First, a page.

The ancient city of Osian is famous for its architectural temples that date back to medieval age. Located at the verge of the Thar Desert, Osiyan can be easily reached from anywhere in Rajasthan. Osian is accessible from Jodhpur that lies at a distance of 65 kms in the north-west. However, one can reach Osiyan Temples by taking regular buses or by hiring taxis. Ossian has not less than 100 temples belonging to the sect of Hindus and Jains.
The city of Osiyan is said to have founded by Utpaladeva, who was a
Rajput Prince belonging to Pratihara Dynasty. In those times, the city
was named as Ukesha or Upkeshapur. During the Pratihara dynasty, Osian
is believed to be the major religious and cultural centre of the Mewar
kingdom. A major number of shrines are devastated with the ravages of
the time, however 18 shrines are still there unfolding the royal legacy
Amongst these temples, Surya (Sun) Temple, Harihara Temple, Sachiya Mata
Temple and a Jain temple dedicated to Lord Mahavira get the prime
importance. Osian is regarded as a prominent pilgrimage site for Oswal
Jain community. Ravages of the time have destroyed these temples to an
extent, still their charm attract people to visit the ancient city of
In 783 A.D, the Jain Temple was built by Pratihara King Vatsa. Dedicated
to Lord Mahavira (24th Jain Tirthankara), the temple is considered as an
important pilgrimage of the Jains. The temple is celebrated for its
stunning architecture. The main door is carved with an impression of
young maidens on it. Intricately carved pillars adorn the site of the
main porch. In another porch, one can find a shade of a little stylish
construction. The main shrine is sited on a high platform made of
sandstone. The sanctum encompasses the idol of Lord Mahavira. In the
hall, three balconies make the sanctum well ventilated.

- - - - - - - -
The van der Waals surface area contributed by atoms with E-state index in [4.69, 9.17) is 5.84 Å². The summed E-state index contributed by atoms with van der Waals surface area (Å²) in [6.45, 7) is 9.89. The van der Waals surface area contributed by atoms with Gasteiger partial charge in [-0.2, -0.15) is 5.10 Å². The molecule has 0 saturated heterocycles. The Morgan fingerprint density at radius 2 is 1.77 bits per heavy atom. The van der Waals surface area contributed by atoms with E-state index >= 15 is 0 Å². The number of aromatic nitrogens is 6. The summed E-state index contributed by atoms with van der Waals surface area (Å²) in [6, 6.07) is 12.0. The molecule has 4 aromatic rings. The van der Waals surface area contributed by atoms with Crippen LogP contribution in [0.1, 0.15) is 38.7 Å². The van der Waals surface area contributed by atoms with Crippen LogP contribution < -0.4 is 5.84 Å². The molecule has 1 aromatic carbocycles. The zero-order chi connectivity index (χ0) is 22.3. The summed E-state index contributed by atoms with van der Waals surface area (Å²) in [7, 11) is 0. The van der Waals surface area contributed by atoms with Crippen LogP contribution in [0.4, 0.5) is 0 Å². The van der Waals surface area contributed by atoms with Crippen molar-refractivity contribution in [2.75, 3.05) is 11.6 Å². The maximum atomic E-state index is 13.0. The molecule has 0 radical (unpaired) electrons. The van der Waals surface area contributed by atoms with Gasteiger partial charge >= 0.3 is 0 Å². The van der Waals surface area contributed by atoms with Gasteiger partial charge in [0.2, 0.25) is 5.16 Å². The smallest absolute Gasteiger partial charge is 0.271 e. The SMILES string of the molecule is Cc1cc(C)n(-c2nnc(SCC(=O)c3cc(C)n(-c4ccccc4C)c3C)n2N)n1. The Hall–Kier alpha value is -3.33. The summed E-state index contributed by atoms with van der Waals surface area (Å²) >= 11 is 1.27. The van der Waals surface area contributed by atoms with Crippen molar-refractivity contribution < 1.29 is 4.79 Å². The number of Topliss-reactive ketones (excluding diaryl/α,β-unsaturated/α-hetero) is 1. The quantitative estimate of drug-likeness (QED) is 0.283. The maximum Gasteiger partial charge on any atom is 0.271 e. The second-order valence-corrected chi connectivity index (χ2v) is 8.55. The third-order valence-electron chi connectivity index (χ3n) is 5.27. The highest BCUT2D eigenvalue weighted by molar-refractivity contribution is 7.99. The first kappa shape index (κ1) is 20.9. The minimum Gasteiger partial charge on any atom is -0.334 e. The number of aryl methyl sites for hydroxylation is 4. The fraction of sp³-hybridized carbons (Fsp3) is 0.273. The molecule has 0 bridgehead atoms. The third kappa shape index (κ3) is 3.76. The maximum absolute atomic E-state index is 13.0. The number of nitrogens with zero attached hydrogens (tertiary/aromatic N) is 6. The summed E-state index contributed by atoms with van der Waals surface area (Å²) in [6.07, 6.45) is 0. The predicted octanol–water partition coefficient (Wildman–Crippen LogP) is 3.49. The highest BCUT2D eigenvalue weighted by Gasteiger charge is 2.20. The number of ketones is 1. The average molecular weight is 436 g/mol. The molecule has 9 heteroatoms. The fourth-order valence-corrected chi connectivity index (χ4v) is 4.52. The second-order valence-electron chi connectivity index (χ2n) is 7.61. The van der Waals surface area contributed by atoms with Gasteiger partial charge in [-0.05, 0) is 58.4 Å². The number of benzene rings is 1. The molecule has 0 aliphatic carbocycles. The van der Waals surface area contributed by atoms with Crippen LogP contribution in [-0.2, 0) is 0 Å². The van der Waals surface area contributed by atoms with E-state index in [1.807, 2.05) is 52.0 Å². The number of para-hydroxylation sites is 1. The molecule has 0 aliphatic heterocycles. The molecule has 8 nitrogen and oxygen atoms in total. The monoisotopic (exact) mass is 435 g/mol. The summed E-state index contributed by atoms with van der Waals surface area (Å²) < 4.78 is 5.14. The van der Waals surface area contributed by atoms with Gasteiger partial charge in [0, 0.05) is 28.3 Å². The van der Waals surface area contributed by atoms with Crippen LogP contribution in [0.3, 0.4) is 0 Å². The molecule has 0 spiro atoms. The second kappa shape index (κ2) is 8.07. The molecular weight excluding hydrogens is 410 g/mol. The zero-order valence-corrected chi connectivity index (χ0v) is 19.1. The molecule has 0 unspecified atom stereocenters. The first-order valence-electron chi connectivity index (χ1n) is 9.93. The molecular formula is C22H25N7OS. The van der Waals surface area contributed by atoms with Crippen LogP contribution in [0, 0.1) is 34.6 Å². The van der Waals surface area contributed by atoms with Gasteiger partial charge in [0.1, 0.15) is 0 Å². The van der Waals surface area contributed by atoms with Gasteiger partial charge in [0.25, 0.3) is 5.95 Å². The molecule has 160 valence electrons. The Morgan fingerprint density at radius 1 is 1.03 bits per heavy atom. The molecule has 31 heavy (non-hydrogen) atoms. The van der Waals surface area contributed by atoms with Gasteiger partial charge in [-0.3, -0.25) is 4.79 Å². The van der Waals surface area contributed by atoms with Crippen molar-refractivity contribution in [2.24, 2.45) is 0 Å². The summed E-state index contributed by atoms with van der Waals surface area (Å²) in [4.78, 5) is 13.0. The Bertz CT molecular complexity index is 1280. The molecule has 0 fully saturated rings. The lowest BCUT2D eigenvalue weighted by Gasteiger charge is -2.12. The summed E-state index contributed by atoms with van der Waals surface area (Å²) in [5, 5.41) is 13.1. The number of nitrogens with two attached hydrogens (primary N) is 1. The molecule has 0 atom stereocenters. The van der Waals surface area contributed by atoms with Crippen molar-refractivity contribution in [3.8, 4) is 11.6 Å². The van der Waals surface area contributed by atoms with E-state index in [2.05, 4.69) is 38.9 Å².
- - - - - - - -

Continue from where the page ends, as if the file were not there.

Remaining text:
Sachiya Mata Temple
The initial structure of Sachiya Mata temple was built in the 8th
century. However, the present temple was materialized during the 12th
century. Sachiya Temple is dedicated to Sachi Mata. Wife of Lord Indra
(Rain God), Goddess Sachi is also known as Indrani. The temple complex
has two other shrines that are dedicated to Chandi Devi and Amba Mata
respectively. Built in many phases, Sachiya Mata Temple can be entered
through a series of wonderfully sculpted arches.
The interiors of the temple are decorated with beautiful images and
sculptures of deities from the Hindu pantheon. In the north, a sculpture
of Varaha (Incarnation of Lord Vishnu as Boar) embellishes the site,
whereas an image of Lakshmi-Vishnu is visible in the east. A stone slab
crammed with sculptures, emerging from the wall, can be traced in the
west. This ancient temple is a perfect example of the medieval
architecture. The artistic brilliance of the temple is worth seeing.
Ossian Surya Temple traces its origin in the 10th century. The structure
of the temple is often compared with the Sun Temple at Ranakpur. As the
name suggests, this temple is dedicated to Lord Surya or Sun God. The
sanctum comprises the striking idol of Lord Surya. The main hall also
has the idols of Lord Ganesha and Goddess Durga. The ceiling is
festooned with the images of serpents coiled around lotus flowers. The
life-story is depicted here in the form of murals and scriptures. The
initial Surya Temple dates back to the 8th century and it was later
merged into the complex of Sachiya Mata Temple.
The city of Ossian also boasts of three Harihara temples. Dedicated to
Lord Harihara (A union of Lord Shiva and Lord Vishnu), these temples are
built on a raised platform. In the 8th century, the first two temples
took their shape, whereas the third temple was built in the 9th century.
The whole temples are resplendent with sculptures. The architecture of
these temples is a little different and advanced as compared to the
other temples of Osian.